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By combining historical accident data with road maps, satellite imagery, and GPS, a machine learning model is trained to create high-resolution crash maps that might bring us closer to safer roads.

Technology has changed a lot over the years such as GPS systems that eliminated the need to memorize streets orally, sensors and cameras that warn us of objects that are close to our vehicles, and autonomous electric vehicles. However, the precautions we take on the road have largely remained the same. In most places, we still rely on traffic signs, mutual trust, and the hope that we’ll reach our destination safely.

With a view to finding solutions to the uncertainty underlying road accidents, researchers at the MIT Computer Science and Artificial Intelligence Laboratory have been working with the Qatari Center for Artificial Intelligence to develop a deep learning model that can predict high-resolution maps of accident risks. The model calculates the number of accidents predicted for a specific future time frame using past accident data, road maps, simulations and GPS traces. Thus, high-risk zones and future crashes can be identified using the map.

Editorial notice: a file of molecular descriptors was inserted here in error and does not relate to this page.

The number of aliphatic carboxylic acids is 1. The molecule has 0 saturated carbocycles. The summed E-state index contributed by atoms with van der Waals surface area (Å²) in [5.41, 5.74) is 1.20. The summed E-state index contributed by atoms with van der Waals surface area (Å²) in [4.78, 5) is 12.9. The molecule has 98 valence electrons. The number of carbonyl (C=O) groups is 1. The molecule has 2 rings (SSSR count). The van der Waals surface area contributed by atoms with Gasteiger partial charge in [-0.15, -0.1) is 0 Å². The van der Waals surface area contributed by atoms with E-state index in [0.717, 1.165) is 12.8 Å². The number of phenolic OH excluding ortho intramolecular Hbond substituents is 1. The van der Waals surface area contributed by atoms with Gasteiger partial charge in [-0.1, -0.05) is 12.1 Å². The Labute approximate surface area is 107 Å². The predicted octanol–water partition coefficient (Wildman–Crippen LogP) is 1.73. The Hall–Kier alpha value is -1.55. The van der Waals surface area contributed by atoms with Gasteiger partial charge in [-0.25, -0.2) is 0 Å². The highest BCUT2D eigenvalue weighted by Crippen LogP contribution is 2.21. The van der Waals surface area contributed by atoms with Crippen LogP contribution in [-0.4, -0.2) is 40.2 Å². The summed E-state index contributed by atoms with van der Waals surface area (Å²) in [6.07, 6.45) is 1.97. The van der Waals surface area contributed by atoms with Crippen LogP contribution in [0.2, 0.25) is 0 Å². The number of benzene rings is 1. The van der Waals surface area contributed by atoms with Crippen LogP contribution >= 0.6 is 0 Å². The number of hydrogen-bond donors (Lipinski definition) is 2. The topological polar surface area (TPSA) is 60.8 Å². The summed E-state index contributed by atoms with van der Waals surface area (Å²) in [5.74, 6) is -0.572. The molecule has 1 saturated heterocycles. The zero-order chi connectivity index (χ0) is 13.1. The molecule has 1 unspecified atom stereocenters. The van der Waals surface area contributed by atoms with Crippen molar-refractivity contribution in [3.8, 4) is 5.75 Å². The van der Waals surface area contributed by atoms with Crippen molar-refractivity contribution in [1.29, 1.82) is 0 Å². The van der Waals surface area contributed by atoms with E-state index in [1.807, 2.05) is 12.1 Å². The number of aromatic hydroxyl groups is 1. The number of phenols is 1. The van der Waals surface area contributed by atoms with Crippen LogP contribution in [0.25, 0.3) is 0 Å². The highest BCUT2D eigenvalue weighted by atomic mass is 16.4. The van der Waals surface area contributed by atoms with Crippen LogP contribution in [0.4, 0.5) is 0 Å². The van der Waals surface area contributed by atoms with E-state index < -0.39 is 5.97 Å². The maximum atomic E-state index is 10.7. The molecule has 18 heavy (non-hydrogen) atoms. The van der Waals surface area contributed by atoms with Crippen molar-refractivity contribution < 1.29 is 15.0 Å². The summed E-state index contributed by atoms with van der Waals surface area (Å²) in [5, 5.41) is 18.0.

Maps of this type have been captured so far at much lower resolutions, resulting in a loss of vital information. Former attempts have relied mostly on hystorical crash data, whereas the research team has compiled a wide base of critical information, identifying high-risk areas by analyzing GPS signals that provide data on traffic density, speed, and direction, along with satellite imagery that provides data on road structures. They observed that highways, for example, are more hazardous than nearby residential roads, and intersections and exits to highways are even more dangerous than other highways.

The distribution of underlying risks determines the probability of future accidents in all areas, enabling us to create safer roads, and can also help insurance companies tailor appropriate insurance routes based on customer travel routes, help city planners design safer roads, and even predict future accidents in defined segments, says homelandsecuritynewswire.com.